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Risks with Exactech Equinoxe Shoulder System with Defective Packaging - FDA Safety Communication

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Illustration of a shoulder as part of the skeletal system.

Date Issued: January 16, 2024

The U.S. Food and Drug Administration (FDA) is alerting patients and health care providers about possible health risks associated with the Equinoxe Shoulder System joint replacement devices. These devices were manufactured by Exactech between 2004 and August 2021 and were packaged in defective bags.

The defective bags used to package the Equinoxe Shoulder System devices were missing one of the oxygen barrier layers that protect the devices from oxidation, a chemical reaction with oxygen that can degrade plastic components over time. Oxidation can lead to faster device wear or failure, and device component cracking or fracture. This could lead people with the device to need additional surgery to replace or correct the implanted Equinoxe Shoulder System.

Recommendations for Patients

  • If your Equinoxe Shoulder System is functioning well and you have no pain or symptoms, the FDA does not recommend surgery to remove a well-functioning device.
  • Contact your health care provider if you have an Equinoxe Shoulder System implanted and you are experiencing any new or worsening pain or swelling, inability to use your arm, grinding or other noise, or weakness around your implanted device.

Recommendations for Health Care Providers

  • Do not implant any Equinoxe Shoulder Systems packaged in defective bags.
  • Based on currently available information, the FDA does not recommend removal of well-functioning Equinoxe Shoulder Systems from patients who do not have any new or worsening pain or symptoms.
  • Monitor patients who have an implanted Equinoxe Shoulder System manufactured by Exactech between 2004 and August 2021 for potential device wear, failure, or bone loss. Consider performing X-rays to further evaluate the patient and their implanted device if you suspect a failed device.
  • Discuss revision surgery with patients who may have worsening pain or joint weakness that is potentially attributable to the device based on a clinical examination, on a case-by-case basis. As a part of shared decision-making, discuss the benefits and risks of all relevant treatment options with your patients.

Device Description

Equinoxe Shoulder System implants are medical devices used in adults to replace painful, shoulder joints due to osteoarthritis, osteonecrosis, rheumatoid arthritis, and/or loss of normal structure and function. These devices are also used to improve previously failed shoulder joint replacement devices when adequate bone and soft tissue are present.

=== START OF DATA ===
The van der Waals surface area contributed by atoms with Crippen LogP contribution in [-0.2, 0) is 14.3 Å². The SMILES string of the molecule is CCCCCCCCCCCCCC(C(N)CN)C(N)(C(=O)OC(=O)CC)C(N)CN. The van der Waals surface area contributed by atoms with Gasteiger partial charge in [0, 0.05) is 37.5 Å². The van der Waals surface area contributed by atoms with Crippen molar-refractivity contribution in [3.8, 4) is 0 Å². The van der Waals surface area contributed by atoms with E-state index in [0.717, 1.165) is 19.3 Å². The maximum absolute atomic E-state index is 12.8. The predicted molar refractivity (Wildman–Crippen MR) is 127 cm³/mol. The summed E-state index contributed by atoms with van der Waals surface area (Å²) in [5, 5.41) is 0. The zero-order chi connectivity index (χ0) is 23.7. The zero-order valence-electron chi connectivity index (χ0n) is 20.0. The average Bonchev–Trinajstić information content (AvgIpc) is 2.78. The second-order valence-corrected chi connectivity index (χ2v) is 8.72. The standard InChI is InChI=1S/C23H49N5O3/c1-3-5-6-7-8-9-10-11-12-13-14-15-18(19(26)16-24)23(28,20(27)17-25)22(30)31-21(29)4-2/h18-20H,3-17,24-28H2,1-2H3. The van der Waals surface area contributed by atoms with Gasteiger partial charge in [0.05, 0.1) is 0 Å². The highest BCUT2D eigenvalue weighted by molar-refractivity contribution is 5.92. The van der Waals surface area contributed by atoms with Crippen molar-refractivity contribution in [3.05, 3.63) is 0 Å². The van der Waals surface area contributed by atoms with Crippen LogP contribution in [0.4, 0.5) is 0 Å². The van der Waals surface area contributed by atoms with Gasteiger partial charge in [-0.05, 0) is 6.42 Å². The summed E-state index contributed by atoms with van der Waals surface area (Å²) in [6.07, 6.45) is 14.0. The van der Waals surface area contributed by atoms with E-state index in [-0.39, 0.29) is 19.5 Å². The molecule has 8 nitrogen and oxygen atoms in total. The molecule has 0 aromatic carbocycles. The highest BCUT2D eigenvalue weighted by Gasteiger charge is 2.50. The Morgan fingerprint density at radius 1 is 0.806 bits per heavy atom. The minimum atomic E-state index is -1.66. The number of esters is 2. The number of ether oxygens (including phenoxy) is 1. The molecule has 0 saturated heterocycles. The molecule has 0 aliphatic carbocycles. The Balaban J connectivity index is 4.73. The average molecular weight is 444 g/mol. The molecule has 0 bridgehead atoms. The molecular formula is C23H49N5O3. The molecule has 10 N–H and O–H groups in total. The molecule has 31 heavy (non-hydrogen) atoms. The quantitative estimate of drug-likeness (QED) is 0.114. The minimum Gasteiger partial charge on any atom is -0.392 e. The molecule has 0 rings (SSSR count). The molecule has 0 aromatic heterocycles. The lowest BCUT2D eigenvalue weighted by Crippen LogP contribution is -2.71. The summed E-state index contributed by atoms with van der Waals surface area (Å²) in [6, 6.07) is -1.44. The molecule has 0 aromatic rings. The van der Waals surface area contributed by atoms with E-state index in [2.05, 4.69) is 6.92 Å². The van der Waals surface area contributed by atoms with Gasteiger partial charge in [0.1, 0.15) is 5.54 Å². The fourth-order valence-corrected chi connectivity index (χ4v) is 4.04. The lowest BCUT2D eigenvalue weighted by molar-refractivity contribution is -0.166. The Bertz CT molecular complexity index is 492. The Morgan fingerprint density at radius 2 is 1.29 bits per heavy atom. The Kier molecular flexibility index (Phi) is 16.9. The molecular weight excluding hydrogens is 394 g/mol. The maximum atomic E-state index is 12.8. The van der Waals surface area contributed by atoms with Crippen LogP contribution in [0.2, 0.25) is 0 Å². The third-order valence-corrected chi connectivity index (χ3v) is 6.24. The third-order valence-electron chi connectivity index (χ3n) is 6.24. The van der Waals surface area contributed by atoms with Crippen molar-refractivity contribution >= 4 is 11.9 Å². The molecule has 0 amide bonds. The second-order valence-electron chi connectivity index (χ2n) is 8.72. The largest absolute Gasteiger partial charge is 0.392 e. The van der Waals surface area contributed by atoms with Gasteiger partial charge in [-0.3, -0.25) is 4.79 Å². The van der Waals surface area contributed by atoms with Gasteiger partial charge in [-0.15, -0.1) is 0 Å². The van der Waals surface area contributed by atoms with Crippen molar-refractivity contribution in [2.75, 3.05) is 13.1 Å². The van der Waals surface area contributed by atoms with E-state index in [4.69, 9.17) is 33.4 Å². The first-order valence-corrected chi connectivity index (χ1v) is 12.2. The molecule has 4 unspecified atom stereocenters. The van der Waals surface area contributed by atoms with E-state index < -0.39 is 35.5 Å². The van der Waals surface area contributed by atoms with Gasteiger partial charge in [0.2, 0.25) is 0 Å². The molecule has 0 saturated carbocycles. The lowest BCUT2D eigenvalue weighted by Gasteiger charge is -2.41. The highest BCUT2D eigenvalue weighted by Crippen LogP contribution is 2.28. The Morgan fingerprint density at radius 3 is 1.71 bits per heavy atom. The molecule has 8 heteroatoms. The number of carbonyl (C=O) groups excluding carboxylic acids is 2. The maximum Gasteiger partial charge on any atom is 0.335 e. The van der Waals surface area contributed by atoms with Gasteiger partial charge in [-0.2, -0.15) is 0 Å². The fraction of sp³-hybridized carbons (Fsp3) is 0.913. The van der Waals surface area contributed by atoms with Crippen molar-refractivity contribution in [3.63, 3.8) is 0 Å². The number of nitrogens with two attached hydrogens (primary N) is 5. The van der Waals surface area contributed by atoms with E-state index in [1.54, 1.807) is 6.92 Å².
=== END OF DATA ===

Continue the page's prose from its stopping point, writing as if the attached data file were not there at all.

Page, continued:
Defective Packaging

Some Equinoxe Shoulder Systems were packaged in defective bags that were missing one of the oxygen barrier layers that protect the devices from oxidation. Defective bags may allow oxygen from the air to contact the plastic (polyethylene) component of the Equinoxe Shoulder System before it is implanted into a person's body.

If a large amount of oxygen contacts the plastic component before the Equinoxe Shoulder System is implanted, it may lead to chemical change of the plastic component (oxidation). Oxidation of the plastic component over time can result in the risk of:

  • Early and excessive device wear,
  • Component fracture,
  • Device failure,
  • New or worsening pain,
  • Bone loss,
  • Swelling in the affected area, or
  • Revision surgery as a result of these issues.

Reporting Problems with Your Device

If you think you have a problem with your device, the FDA encourages you to report the problem through the MedWatch Voluntary Reporting Form or call 1-800-332-1088 for more information on how to mail or fax the form.

Health care personnel employed by facilities that are subject to the FDA's user facility reporting requirements should follow the reporting procedures established by their facilities.

Unique Device Identifier (UDI)

The unique device identifier (UDI) helps identify individual medical devices sold in the United States from manufacturing through distribution to patient use. The UDI allows for more accurate reporting, reviewing, and analyzing of adverse event reports so that devices can be identified, and problems potentially corrected more quickly.

You can find the affected Equinoxe shoulder devices, which have been initially identified as being packaged in the defective bags, by checking the UDI table below. The UDI is a unique numeric or alphanumeric code that generally includes a Device identifier (DI) that identifies the labeler and the specific version or model of a device, as well as a Production identifier (PI) that identifies additional information, which may include lot number, serial number, expiration date, and manufactured date.

FDA Actions

To date, Exactech has declined to initiate a voluntary recall for the Equinoxe Shoulder System implants packaged in the defective bags. The FDA will continue to work with Exactech to evaluate the risks of all joint devices that contain plastic components packaged in defective packaging and review information they provide regarding their joint replacement devices' safety and effectiveness.

The FDA is also working with international regulatory agencies to review additional, relevant data concerning the affected devices from registries and explore potential causes of the higher failure rates. The FDA will keep patients and health care providers informed as significant information becomes available.

The FDA issued a Safety Communication on March 23, 2023, about a similar issue with other Exactech joint replacement devices.

Questions?

If you have questions, email the FDA's Division of Industry and Consumer Education (DICE) at [email protected] or call 800-638-2041 or 301-796-7100.

 

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